Right to Rent focus on Immigration Status from 1 July

Letting agents will need to make either digital checks using the Home Office online checking service or hard copy checks using a newly updated acceptable documents list as from 1 July, the focus of Right to Rent checks in England changes in line with the UK's Points Based Immigration System.

The focus of checks going forward is on the immigration status of an applicant, which for EEA and Swiss citizens resident in the country before the end of 2020, will generally be Settled or Pre-Settled.

Over recent months, the Home Office has processed more than 5.2m applications to the EU Settlement Scheme. This in part, is in preparation for online checks to be used at scale. The majority of EEA citizens will have a digital share code that they can offer to evidence their status however it is not mandatory to use this, and applicants must not be discriminated against if they choose to offer hard copy documents for an in-person check (or video check under COVID-19 adjusted arrangements until 31 August 2021).

Checking EU citizens in existing tenancies

The guidance states that there is no requirement to carry out retrospective checks on EEA citizens who entered a tenancy before 30 June 2021. If the original check was undertaken in line with the guidance that applied when the check was made, the agent will maintain a continuous statutory excuse. Propertymark has repeatedly stated to the Home Office that freedom of movement has meant that agents will often have no searchable record of the nationality of existing tenants. A new check only needs to take place within 28 days prior to the start of any new tenancy.

Tenants who fail follow up checks

If a follow-up check reveals that a tenant no longer has a valid Right to Rent or tenants refuse to undergo follow-up checks, the agent should make a report to the Home Office. Making a report will generate a unique reference which will be evidence of your continued statutory excuse.

Online checks from 1 July

The Home Office online checking service has been available since 25 November 2020, but the large-scale rollout is a step forwards and alleviates pressure on agents who are concerned about the authenticity of hard copy documents.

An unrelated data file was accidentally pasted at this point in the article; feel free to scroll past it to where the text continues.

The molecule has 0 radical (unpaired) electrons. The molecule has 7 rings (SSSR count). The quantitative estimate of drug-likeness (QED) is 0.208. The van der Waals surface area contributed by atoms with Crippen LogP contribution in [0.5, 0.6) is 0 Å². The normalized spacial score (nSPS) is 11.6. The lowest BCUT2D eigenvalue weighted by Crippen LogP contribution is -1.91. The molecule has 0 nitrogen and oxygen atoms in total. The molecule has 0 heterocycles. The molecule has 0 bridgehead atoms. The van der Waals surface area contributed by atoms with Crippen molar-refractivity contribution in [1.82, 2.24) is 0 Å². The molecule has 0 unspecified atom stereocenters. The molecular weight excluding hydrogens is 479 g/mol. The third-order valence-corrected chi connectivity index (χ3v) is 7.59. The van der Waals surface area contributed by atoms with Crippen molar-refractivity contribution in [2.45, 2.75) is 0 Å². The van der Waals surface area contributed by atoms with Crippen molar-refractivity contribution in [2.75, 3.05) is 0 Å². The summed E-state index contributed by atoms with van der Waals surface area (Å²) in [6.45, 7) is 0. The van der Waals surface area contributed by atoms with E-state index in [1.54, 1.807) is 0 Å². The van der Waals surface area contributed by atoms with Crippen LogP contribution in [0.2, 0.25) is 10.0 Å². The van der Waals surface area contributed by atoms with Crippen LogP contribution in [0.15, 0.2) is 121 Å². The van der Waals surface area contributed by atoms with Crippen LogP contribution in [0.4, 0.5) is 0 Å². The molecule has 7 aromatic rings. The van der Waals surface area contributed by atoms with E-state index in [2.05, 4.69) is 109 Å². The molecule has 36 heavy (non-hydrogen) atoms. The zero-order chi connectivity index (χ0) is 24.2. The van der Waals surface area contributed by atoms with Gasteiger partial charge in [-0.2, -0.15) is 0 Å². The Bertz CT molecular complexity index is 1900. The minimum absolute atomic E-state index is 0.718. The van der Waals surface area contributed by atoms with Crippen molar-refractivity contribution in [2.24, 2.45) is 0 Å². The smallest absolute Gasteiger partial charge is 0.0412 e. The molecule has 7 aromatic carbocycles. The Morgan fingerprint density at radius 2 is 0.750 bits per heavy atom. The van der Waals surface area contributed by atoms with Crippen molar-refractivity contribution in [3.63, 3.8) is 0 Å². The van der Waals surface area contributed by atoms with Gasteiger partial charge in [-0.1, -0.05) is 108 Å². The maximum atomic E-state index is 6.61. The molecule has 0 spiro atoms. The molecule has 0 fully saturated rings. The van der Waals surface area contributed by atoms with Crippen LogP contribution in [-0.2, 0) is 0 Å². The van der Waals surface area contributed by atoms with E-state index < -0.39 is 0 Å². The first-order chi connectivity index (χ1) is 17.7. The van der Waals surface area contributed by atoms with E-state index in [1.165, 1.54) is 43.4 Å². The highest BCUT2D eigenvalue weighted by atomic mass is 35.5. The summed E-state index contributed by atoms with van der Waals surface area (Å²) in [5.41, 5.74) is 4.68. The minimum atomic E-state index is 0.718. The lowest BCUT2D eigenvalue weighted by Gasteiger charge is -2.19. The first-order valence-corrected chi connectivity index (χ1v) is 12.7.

To undertake a check using the service, the agent inputs a share code and date of birth which generate a real-time immigration status result for a Right to Rent check and dates for follow-up checks where necessary. As with in-person checks, the agent needs to save a copy of this result for 12 months beyond the end of the tenancy.

Crucially, these online checks can be undertaken by video call beyond the scheduled end of COVID-19 arrangements for adjusted checks in August 2021, as they do not depend on the agent seeing hard copy documents.

However, agents cannot insist that individuals prove their status in this way. In order to avoid discrimination, applicants must have an equal opportunity to go through a manual check using hard copy documents, according to the new lists of acceptable documents in the Code of Practice on Right to Rent: Civil penalty scheme for landlords and their agents. These manual checks must be carried out in person after 31 August 2021.

Visiting nationals of EEA and specified countries with a Biometric Passport

Nationals of the EEA, Australia, Canada, Japan, New Zealand, Singapore, South Korea and USA who hold a Biometric passport can enter the UK via egates at ports and airports and stay in the country for up to six months. They will not have a visa type document or a stamp in their passport, but they are permitted to use their passport and evidence of travel to the UK (an air/rail/boat ticket or boarding pass for example) to demonstrate their Right to Rent.

Where evidence for a Right to Rent check is based on this, agents must schedule a follow-up check before the end of the 12-month period.

What are the penalties?

The Right to Rent scheme carries significant enforcement with civil penalties of up to £3000 per disqualified person and as repeat offences are taken into account, this can escalate to criminal convictions and prison sentences.

The responsibility and liability initially lie with the landlord and the guidance acknowledges the practice of transferring responsibility to the agent (or to a referencing agent) but responsibility must be clearly specified within your terms of business. This is even more important where you have offered a Tenant Find service but are not managing the tenancy.